Duplicate class kotlin.collections.jdk8.CollectionsJDK8Kt found in modules jetified-kotlin-stdlib-1.8.0 (org.jetbrains.kotlin:kotlin-stdlib:1.8.0) and jetified-kotlin-stdlib-jdk8-1.6.0

This error occurs when you have two or more dependencies in your project that contain the same class, in this case, kotlin.collections.jdk8.CollectionsJDK8Kt. The specific dependencies causing the issue are org.jetbrains.kotlin:kotlin-stdlib:1.8.0 and org.jetbrains.kotlin:kotlin-stdlib-jdk8:1.6.0. These dependencies have overlapping classes, causing a conflict in the build process.

To resolve the issue, you should use only one version of the Kotlin standard library in your project. Since kotlin-stdlib-jdk8 is an extension of the kotlin-stdlib that provides additional functionality for JDK 8, you should keep kotlin-stdlib-jdk8 and remove the explicit dependency on kotlin-stdlib.

If you’re using Gradle, update your build.gradle file as follows:

dependencies {
    // Remove or comment out the following line:
    // implementation 'org.jetbrains.kotlin:kotlin-stdlib:1.8.0'

    // Keep this line and make sure both versions are consistent
    implementation 'org.jetbrains.kotlin:kotlin-stdlib-jdk8:1.8.0'

If you’re using Maven, update your pom.xml file:



After making these changes, sync or update your project dependencies and rebuild your project. The issue should be resolved, and your project should compile successfully.

More Solutions

f you have resolved the duplicate class issue but are still experiencing problems or have other dependencies causing similar issues, consider the following additional steps:

  1. Analyze dependencies: Use the dependency analysis tool provided by your build system to identify any other conflicting or duplicate dependencies. For Gradle, you can use the ./gradlew dependencies command to generate a dependency tree. For Maven, you can use the mvn dependency:tree command.

  2. Update other dependencies: Ensure all your dependencies are up-to-date and compatible with each other. Sometimes, using different versions of related libraries can cause compatibility issues or duplicate class errors. Check the libraries’ documentation to make sure you’re using compatible versions.

  3. Exclude transitive dependencies: If you identify a dependency conflict caused by transitive dependencies (dependencies brought in by other dependencies), you can exclude the conflicting dependency using your build system’s exclusion mechanism. Be cautious with this approach, as it may cause issues if the excluded dependency is required by the library.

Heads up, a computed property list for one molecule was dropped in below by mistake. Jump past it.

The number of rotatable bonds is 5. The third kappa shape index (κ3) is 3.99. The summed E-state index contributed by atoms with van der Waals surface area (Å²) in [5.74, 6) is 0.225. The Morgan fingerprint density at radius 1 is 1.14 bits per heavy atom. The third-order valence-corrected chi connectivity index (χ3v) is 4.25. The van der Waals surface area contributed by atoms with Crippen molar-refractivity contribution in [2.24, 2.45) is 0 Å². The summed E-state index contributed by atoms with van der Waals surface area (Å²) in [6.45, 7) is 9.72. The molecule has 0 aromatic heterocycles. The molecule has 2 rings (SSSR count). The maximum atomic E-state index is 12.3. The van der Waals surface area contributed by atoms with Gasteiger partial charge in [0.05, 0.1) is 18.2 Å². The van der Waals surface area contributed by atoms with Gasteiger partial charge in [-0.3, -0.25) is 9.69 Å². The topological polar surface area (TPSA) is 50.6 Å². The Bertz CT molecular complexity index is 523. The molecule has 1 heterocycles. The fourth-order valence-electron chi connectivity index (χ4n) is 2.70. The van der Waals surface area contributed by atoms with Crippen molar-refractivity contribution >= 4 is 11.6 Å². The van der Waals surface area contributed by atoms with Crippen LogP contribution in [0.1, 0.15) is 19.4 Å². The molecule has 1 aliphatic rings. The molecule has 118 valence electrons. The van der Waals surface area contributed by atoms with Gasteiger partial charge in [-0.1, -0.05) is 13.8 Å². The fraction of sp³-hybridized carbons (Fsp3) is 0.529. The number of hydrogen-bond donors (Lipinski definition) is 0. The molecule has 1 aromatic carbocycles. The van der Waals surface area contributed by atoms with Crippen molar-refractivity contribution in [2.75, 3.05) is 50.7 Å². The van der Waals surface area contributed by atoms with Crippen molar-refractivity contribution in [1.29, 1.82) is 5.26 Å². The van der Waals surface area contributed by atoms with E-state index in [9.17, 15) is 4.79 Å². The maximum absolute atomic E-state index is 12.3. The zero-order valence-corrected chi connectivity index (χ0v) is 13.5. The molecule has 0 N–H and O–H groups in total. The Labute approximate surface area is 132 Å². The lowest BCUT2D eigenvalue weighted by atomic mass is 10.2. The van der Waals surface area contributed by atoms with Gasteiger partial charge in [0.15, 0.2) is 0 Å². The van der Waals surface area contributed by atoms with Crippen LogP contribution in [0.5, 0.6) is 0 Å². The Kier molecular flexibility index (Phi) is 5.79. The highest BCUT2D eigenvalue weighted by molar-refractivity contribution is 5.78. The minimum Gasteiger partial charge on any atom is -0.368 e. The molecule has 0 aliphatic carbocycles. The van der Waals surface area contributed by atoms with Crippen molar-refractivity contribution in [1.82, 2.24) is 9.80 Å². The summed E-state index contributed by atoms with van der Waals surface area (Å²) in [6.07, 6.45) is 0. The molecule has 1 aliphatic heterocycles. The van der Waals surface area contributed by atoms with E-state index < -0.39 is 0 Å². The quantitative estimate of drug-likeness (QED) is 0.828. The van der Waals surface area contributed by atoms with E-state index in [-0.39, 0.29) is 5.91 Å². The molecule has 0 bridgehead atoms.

For Gradle, you can exclude a transitive dependency like this:

    implementation('com.example.library:library:1.0.0') {
        exclude group: 'org.jetbrains.kotlin', module: 'kotlin-stdlib'
    For Maven, you can exclude a transitive dependency as follows:
  4. Use dependency configurations: If you’re using Gradle, ensure you’re using the correct dependency configurations, such as implementation, api, compileOnly, and runtimeOnly, to control the visibility of your dependencies and prevent unintended conflicts.
  5. Clean and rebuild the project: Sometimes, build issues can be resolved by cleaning your project’s build cache and rebuilding it. For Gradle, use ./gradlew clean build. For Maven, use mvn clean install.
  6. Seek help from the community: If you’ve tried all the steps above and are still experiencing issues, consider reaching out to the library maintainers or the development community for help. They may be able to provide guidance or suggest alternative solutions to resolve the problem.

By following these additional steps, you can further investigate and resolve any remaining dependency conflicts in your project. Proper dependency management is crucial for maintaining a stable and healthy codebase, so always strive to keep your dependencies up-to-date and compatible with each other.

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